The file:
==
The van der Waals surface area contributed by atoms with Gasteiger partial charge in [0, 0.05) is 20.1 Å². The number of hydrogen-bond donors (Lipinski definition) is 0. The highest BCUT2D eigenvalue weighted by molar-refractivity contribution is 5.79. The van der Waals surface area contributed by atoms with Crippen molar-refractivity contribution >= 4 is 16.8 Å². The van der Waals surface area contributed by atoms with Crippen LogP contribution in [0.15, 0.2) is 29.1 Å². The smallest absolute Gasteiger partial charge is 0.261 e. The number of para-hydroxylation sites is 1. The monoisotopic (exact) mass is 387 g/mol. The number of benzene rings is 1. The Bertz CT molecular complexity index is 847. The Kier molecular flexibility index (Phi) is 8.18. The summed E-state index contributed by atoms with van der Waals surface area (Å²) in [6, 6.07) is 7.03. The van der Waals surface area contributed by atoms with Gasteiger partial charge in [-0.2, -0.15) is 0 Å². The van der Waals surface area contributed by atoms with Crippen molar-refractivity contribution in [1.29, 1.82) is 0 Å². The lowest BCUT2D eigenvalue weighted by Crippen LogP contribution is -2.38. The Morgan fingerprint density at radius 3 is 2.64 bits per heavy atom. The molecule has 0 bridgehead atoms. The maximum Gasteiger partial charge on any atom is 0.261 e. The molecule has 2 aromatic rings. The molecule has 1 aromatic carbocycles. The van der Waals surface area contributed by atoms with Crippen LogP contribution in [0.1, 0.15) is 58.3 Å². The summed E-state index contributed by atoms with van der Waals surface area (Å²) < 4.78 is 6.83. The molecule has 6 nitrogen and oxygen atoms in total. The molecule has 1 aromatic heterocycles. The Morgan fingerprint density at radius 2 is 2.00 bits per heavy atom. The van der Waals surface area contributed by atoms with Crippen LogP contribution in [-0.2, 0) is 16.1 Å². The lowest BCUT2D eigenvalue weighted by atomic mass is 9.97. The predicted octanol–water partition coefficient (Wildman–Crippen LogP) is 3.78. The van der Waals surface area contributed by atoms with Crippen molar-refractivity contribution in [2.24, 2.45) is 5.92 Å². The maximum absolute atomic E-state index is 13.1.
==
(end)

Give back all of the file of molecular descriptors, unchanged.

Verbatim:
The van der Waals surface area contributed by atoms with Gasteiger partial charge in [0, 0.05) is 20.1 Å². The number of hydrogen-bond donors (Lipinski definition) is 0. The highest BCUT2D eigenvalue weighted by molar-refractivity contribution is 5.79. The van der Waals surface area contributed by atoms with Crippen molar-refractivity contribution >= 4 is 16.8 Å². The van der Waals surface area contributed by atoms with Crippen LogP contribution in [0.15, 0.2) is 29.1 Å². The smallest absolute Gasteiger partial charge is 0.261 e. The number of para-hydroxylation sites is 1. The monoisotopic (exact) mass is 387 g/mol. The number of benzene rings is 1. The Bertz CT molecular complexity index is 847. The Kier molecular flexibility index (Phi) is 8.18. The summed E-state index contributed by atoms with van der Waals surface area (Å²) in [6, 6.07) is 7.03. The van der Waals surface area contributed by atoms with Gasteiger partial charge in [-0.2, -0.15) is 0 Å². The van der Waals surface area contributed by atoms with Crippen molar-refractivity contribution in [1.29, 1.82) is 0 Å². The lowest BCUT2D eigenvalue weighted by Crippen LogP contribution is -2.38. The Morgan fingerprint density at radius 3 is 2.64 bits per heavy atom. The molecule has 0 bridgehead atoms. The maximum Gasteiger partial charge on any atom is 0.261 e. The molecule has 2 aromatic rings. The molecule has 1 aromatic carbocycles. The van der Waals surface area contributed by atoms with Crippen LogP contribution in [0.1, 0.15) is 58.3 Å². The summed E-state index contributed by atoms with van der Waals surface area (Å²) < 4.78 is 6.83. The molecule has 6 nitrogen and oxygen atoms in total. The molecule has 1 aromatic heterocycles. The Morgan fingerprint density at radius 2 is 2.00 bits per heavy atom. The van der Waals surface area contributed by atoms with Crippen LogP contribution in [-0.2, 0) is 16.1 Å². The lowest BCUT2D eigenvalue weighted by atomic mass is 9.97. The predicted octanol–water partition coefficient (Wildman–Crippen LogP) is 3.78. The van der Waals surface area contributed by atoms with Crippen molar-refractivity contribution in [2.24, 2.45) is 5.92 Å². The maximum absolute atomic E-state index is 13.1.